Building relationships through Marietta Pastors Police Academy

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Faith leaders across Marietta are on a mission to build closer relationships with police. They're taking part in the Marietta Police Department's Pastors Police Academy.

Faith leaders said with the mass shooting in Las Vegas and the number of officer-involved shootings as well as protests that have been seen across the country now is the time to work together.

Over the next six weeks, they'll learn what it's like behind the badge. They'll learn about the use of force, cybercrimes, traffic stops and much more. The goal is to build long-term relationships. Pastors can take their knowledge back to their congregations, and in return bring any of the community's concerns to the police.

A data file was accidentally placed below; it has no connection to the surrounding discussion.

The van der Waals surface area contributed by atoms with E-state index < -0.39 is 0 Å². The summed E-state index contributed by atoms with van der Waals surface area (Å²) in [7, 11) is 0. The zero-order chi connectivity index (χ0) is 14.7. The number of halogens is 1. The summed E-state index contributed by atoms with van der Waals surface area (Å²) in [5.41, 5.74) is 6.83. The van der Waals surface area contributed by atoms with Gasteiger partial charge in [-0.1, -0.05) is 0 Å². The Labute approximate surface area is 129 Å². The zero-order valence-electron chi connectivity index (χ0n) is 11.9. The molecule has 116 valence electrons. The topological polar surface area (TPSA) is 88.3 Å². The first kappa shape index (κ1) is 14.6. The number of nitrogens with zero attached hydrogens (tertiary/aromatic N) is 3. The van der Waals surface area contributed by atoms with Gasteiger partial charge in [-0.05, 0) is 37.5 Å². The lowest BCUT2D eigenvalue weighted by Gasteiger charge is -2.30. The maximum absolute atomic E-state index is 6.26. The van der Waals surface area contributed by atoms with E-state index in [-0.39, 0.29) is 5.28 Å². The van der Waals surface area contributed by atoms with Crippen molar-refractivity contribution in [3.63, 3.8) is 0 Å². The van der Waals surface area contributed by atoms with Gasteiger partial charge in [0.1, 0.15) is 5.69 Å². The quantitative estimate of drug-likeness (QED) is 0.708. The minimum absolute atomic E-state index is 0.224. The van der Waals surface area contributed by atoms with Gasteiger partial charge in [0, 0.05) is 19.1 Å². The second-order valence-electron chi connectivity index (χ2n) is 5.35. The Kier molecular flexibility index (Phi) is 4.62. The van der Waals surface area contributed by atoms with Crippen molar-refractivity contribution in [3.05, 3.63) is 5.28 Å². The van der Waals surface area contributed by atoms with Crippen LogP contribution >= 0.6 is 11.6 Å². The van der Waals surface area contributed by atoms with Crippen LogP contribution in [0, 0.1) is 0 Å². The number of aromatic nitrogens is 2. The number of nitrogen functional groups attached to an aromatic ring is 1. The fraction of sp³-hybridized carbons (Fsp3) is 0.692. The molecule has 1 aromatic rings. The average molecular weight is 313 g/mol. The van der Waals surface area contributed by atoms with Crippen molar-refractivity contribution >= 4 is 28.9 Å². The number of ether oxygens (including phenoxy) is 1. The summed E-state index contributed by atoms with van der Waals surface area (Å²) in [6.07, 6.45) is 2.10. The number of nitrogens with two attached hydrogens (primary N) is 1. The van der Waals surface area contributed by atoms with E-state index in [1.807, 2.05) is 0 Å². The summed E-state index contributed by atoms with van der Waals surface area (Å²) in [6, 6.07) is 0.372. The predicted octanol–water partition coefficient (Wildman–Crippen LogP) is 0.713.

In the wake of the mass shooting in Las Vegas, Zion Baptist Church Pastor Eric Beckham said it's even more important for him and his church to form a bond with police.

"What happened in Vegas, as a church we want to be aware of active shooter policy and dealing with emergencies. It's very important to have a connection and communication before an event like that takes place because while we don't want it to, it can happen anywhere," said Pastor Beckham.

Imam Nihal Khan from the West Cobb Islamic Center said he'd like to build a long-term relationship.

"Everything won't get fixed overnight, but we can learn how to hold hands together so everyone is coming together," said Imam Khan.

Bobby Lee Bobbitt is a volunteer Chaplain for the Marietta Police. He said reaching out to pastors and teaching them what it's like for those behind the badge can bridge the gap between police and the community.

"It's good for the pastors to be a part of this team in the community because that's what's going to make the difference to make it a better place," said Bobbitt.